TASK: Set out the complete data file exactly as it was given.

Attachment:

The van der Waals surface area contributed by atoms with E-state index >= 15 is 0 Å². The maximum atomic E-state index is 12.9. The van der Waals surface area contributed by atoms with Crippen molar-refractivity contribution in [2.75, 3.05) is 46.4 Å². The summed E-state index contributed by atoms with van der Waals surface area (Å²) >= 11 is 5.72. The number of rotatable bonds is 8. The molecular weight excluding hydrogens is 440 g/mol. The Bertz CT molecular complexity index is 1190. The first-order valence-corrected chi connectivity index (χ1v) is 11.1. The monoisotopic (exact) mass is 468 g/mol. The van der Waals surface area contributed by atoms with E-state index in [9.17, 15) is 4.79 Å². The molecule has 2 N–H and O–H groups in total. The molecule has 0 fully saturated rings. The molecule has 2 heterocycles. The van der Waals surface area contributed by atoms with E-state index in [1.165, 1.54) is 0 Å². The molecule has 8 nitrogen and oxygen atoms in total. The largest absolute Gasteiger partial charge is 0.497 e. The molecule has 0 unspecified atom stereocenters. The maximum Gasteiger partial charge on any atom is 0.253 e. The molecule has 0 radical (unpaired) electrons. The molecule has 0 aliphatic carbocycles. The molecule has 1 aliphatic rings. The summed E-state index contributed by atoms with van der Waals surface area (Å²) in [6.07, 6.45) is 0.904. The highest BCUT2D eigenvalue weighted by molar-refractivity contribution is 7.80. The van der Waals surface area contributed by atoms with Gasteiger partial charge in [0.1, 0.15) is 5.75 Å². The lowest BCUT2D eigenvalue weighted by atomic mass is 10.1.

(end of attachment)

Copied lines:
The van der Waals surface area contributed by atoms with E-state index >= 15 is 0 Å². The maximum atomic E-state index is 12.9. The van der Waals surface area contributed by atoms with Crippen molar-refractivity contribution in [2.75, 3.05) is 46.4 Å². The summed E-state index contributed by atoms with van der Waals surface area (Å²) >= 11 is 5.72. The number of rotatable bonds is 8. The molecular weight excluding hydrogens is 440 g/mol. The Bertz CT molecular complexity index is 1190. The first-order valence-corrected chi connectivity index (χ1v) is 11.1. The monoisotopic (exact) mass is 468 g/mol. The van der Waals surface area contributed by atoms with E-state index in [9.17, 15) is 4.79 Å². The molecule has 2 N–H and O–H groups in total. The molecule has 0 fully saturated rings. The molecule has 2 heterocycles. The van der Waals surface area contributed by atoms with E-state index in [1.165, 1.54) is 0 Å². The molecule has 8 nitrogen and oxygen atoms in total. The largest absolute Gasteiger partial charge is 0.497 e. The molecule has 0 unspecified atom stereocenters. The maximum Gasteiger partial charge on any atom is 0.253 e. The molecule has 0 radical (unpaired) electrons. The molecule has 0 aliphatic carbocycles. The molecule has 1 aliphatic rings. The summed E-state index contributed by atoms with van der Waals surface area (Å²) in [6.07, 6.45) is 0.904. The highest BCUT2D eigenvalue weighted by molar-refractivity contribution is 7.80. The van der Waals surface area contributed by atoms with Gasteiger partial charge in [0.1, 0.15) is 5.75 Å². The lowest BCUT2D eigenvalue weighted by atomic mass is 10.1.